When seniors first show signs of needing help with medical and daily personal care, it’s time to consider moving to a community that provides what’s known as assisted living.
When you need a hand. Once capable of living alone, seniors who begin having health issues may find they need a little extra help, but don’t require intensive skilled nursing care. Some seniors at this stage may desire to age in place with in-home care, but eventually the burden of daily personal care plus upkeep of a house may become unmanageable. This is when moving to an assisted living facility makes the most sense.
Life in assisted living. Assisted living residents typically have small apartments with staff provided to help with less intensive medical and personal needs such as bathing, toileting and dressing. Residents have more privacy than in a nursing facility. Meals are prepared and served in a dining room. Housekeeping and laundry services are provided along with a full schedule of recreational and social events. Transportation to shopping, outings and medical appointments is also provided.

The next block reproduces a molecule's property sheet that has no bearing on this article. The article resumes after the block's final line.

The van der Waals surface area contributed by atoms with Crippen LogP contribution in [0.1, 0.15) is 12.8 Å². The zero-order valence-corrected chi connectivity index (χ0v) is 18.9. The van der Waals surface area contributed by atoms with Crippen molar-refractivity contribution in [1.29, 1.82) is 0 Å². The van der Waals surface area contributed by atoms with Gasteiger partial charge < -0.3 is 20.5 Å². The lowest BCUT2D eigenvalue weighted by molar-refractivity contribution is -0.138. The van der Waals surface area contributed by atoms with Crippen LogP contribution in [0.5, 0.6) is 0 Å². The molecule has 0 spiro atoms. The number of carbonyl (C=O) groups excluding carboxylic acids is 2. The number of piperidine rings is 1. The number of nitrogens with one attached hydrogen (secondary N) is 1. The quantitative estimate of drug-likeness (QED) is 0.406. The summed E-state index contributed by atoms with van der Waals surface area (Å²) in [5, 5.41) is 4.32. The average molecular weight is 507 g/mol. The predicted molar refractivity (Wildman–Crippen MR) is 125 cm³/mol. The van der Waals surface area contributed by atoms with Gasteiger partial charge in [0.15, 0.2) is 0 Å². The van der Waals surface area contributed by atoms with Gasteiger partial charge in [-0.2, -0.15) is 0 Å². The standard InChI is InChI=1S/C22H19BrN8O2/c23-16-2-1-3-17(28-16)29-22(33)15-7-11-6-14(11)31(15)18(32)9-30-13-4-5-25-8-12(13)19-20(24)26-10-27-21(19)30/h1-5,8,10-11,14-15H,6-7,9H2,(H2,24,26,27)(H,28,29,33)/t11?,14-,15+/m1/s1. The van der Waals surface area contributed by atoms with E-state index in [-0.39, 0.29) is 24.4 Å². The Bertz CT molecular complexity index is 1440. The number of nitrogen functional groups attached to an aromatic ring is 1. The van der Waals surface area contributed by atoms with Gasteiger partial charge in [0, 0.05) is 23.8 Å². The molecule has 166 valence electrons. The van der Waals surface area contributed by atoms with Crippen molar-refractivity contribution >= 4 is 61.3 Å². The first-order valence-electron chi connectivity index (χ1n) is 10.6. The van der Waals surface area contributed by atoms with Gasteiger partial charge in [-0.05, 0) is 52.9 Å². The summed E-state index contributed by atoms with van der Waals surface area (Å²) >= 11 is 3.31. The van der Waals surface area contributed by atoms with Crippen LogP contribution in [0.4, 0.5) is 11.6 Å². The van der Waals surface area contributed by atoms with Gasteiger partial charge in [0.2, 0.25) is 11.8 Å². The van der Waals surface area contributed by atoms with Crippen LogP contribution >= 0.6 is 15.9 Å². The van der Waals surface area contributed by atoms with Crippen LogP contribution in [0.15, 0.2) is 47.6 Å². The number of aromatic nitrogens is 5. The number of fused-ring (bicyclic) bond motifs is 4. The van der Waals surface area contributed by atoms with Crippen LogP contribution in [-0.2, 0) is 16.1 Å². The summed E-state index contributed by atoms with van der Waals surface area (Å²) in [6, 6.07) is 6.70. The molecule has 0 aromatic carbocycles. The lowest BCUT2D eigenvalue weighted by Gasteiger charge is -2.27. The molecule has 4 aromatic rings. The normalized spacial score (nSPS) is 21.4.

Costs. Assisted living communities may be standalone, or part of a campus offering continuing care, a concept in which residents start with independent living and progress through assisted living and nursing care as needs increase. The average monthly cost is $3,600, which covers the living quarters, meals and other basics. Additional monthly fees for personal care range from a few hundred dollars to thousands, depending on the level of need.
When seniors enter a continuing care community, an upfront fee of tens of thousands of dollars will probably be required, which essentially prepays future medical care.
Medicare does not pay for the basic and personal care costs of assisted living, however it will cover some medical costs. Private long-term care insurance policies will help with costs, depending on the terms of the contract. It’s important to read the terms carefully before purchasing the policy to avoid surprises later.